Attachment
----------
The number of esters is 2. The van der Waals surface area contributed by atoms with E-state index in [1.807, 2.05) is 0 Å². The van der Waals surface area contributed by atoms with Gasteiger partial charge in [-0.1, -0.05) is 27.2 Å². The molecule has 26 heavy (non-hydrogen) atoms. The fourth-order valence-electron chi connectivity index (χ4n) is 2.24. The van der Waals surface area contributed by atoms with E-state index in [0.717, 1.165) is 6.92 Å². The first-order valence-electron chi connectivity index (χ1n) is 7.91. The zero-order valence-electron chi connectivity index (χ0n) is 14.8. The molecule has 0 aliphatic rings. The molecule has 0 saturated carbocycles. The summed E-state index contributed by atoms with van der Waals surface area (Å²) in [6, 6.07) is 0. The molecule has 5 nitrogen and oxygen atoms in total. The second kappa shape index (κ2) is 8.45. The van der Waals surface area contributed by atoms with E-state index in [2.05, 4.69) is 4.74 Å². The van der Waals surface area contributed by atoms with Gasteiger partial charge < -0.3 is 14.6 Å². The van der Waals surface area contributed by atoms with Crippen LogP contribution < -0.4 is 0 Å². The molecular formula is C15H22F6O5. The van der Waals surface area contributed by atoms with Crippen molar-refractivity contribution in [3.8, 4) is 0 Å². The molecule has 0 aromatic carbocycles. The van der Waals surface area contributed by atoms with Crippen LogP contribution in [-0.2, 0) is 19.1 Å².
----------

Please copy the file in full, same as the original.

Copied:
The number of esters is 2. The van der Waals surface area contributed by atoms with E-state index in [1.807, 2.05) is 0 Å². The van der Waals surface area contributed by atoms with Gasteiger partial charge in [-0.1, -0.05) is 27.2 Å². The molecule has 26 heavy (non-hydrogen) atoms. The fourth-order valence-electron chi connectivity index (χ4n) is 2.24. The van der Waals surface area contributed by atoms with E-state index in [0.717, 1.165) is 6.92 Å². The first-order valence-electron chi connectivity index (χ1n) is 7.91. The zero-order valence-electron chi connectivity index (χ0n) is 14.8. The molecule has 0 aliphatic rings. The molecule has 0 saturated carbocycles. The summed E-state index contributed by atoms with van der Waals surface area (Å²) in [6, 6.07) is 0. The molecule has 5 nitrogen and oxygen atoms in total. The second kappa shape index (κ2) is 8.45. The van der Waals surface area contributed by atoms with E-state index in [2.05, 4.69) is 4.74 Å². The van der Waals surface area contributed by atoms with Gasteiger partial charge < -0.3 is 14.6 Å². The van der Waals surface area contributed by atoms with Crippen LogP contribution < -0.4 is 0 Å². The molecular formula is C15H22F6O5. The van der Waals surface area contributed by atoms with Crippen molar-refractivity contribution in [3.8, 4) is 0 Å². The molecule has 0 aromatic carbocycles. The van der Waals surface area contributed by atoms with Crippen LogP contribution in [-0.2, 0) is 19.1 Å².